The mother of young girl who was allegedly
killed by 25-year-old Gregory McKnight, isn't happy at all. Neither
are the prosecutors or county officials who seek justice.
Michael Bledsoe, president of the Vinton County
Board of Commissions, noted the county had a budget of $2.7 million, and
while the case would strain the coffers, the board had approved the
expenditures. Despite the people's agreement to spend the
money, Judge Simmons overturned the board's decision.
Emily Murray, murder victim
Cynthia Murray, mother of the victim, Emily Murray, isn't concerned whether
McKnight is given the death sentence or not. Her goal is that he never leaves jail,
or has the right to harm other innocent children. McKnight is currently in jail
for possession of stolen property and is accused of another murder.
Emily Murray's body was found in his trailer in 2000, wrapped in a rug.
Ohio law is structured so that "life
without parole" can only be issued in capital cases where the death penalty
is at play. If McKnight is only charged with aggravated
murder, he would be subject to parole after serving a 20 to 30 year
sentence. Under complicated formulas, most convicted criminals
can be eligible for parole in half their sentencing time, which could be
ten to fifteen years, making Mr. McKnight 35 to 40 years of age when he is
The Terrorism here is the judge
violating the people's right. Arbitrarily, the judge put the
cost of prosecution ahead of the will of the people. While
those opposed to the death penalty may argue this is a good position, the
idea that Mr. McKnight might be released after serving ten years isn't.
If convicted of the additional murder, he will be two-time murderer.
Mrs. Murray wants to insure
McKnight never sets foot out of a prison, and the only way that can happen
is in a capital murder trial. I vote with Mrs. Murray.
Terrorism comes in small doses
at times. The idea that a vicious murderer could be set free
to prey on others creates Fear, Intimidation and an utter sense of
Complacency about the will of people over the opinion of a judge.
At a much higher level, the
United States government is making daily decisions about our welfare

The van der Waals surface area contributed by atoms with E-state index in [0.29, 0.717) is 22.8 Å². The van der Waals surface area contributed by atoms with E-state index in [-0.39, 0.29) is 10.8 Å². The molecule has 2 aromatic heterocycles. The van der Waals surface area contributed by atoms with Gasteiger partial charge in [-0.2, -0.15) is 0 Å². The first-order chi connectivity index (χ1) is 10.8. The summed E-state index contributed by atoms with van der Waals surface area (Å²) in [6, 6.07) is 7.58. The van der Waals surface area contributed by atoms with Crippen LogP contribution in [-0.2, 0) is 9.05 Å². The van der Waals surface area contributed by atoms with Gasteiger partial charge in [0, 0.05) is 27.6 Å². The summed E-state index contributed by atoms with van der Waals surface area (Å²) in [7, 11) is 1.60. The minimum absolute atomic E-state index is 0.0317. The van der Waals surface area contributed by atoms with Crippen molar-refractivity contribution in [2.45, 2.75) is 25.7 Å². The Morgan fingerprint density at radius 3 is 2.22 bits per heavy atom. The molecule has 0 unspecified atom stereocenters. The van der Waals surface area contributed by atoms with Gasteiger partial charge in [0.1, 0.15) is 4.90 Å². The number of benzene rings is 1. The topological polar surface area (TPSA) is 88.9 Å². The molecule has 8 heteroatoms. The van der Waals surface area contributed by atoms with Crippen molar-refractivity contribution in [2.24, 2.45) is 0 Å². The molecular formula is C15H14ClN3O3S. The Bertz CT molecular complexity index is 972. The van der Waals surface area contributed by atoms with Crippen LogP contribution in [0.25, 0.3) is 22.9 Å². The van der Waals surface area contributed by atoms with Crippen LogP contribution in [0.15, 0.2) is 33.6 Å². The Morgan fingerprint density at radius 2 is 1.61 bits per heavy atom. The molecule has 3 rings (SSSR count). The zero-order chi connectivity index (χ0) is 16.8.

without our input. Congress battles to understand what powers
the Executive Branch has and has not regarding the decisions for America's
safety. It comes down to arbitrariness in the final analysis,
a crippling of the public's Voice in issues that affect our neighborhoods
and our security at home.
That's one more reason I believe
everyone should take the Pledge of Vigilance. The judge in
Ohio should be more concerned about the danger Mr. McKnight presents to
the children, and their children's children than to how much money it will
cost to prosecute him for a capital offense.
time he has served his sentence and been paroled, another Emily will have
been born and will be entering college. She may be McKnight's
next victim. This kind of "generational" thinking should
comprise the backbone of a judge's ruling, not the issue of money.
The money does not belong to him. It is the citizens of Vinton
County's money, and the Commissioner's approved the allocation on behalf
of their 13,000 Citizens of Vigilance.
Where does the oppression of
individual rights stop?
It stops with a Pledge of
Vigilance. It stops when the government and judges and community
leaders think in terms of what is right for the children, and their
children's children, and then, only after that has been reviewed, look at
the cost of protecting them.
Is a child's life worth the
$350,000 Judge Simmons hides behind to justify his ruling? I
don't think so. When one kills a child--and certainly a
20-year-old college student listed as dependent is not outside the "child"
category--then one must pay the highest price. No crime is
more vicious or cruel than snuffing out the life of a child.
Greed cannot justify the
absence of generational justice.
The people have a right to
agree to stop the murdering of their children, and that's essentially what
Vinton County did. But one man, assuming not a Vigilant position,
but one of a Terrorist In The Robes, killed that right, stomped on it,
obliterated it on a whim.
Judge Simmons's decision was Complacent, vacuous, myopic. All
he could see was the purse and not the purpose of justice.
Justice is about thwarting future crimes, not stopping current ones.
One on the verge of murder who considers the consequences of spending his
or her life without hope of parole, may stop.
Worse, anyone who wants to
murder someone and escape the death penalty just has to go to Vinton
County and do their killing. The judge has invited all murderers to
take up residence in his county.
I sincerely hope the Citizens
of Vigilance in Vinton County will either launch a recall or take
appropriate action to deconstruct Judge Simmons's ruling.
Vigilance requires the Courage
to face Fear, the Conviction to not be overpowered by Intimidation, and to
make the Right Actions that shove Complacency out of the way.
If the citizens of Vinton County think ahead to their children's children,
and to the vulnerability that will occur when McKnight is paroled under a
less than capital offense trial, I know Vigilance will win.
It always does when people care
more about the children than they do the money.
Go To Aug
17--Sexism & The Nanny Grampy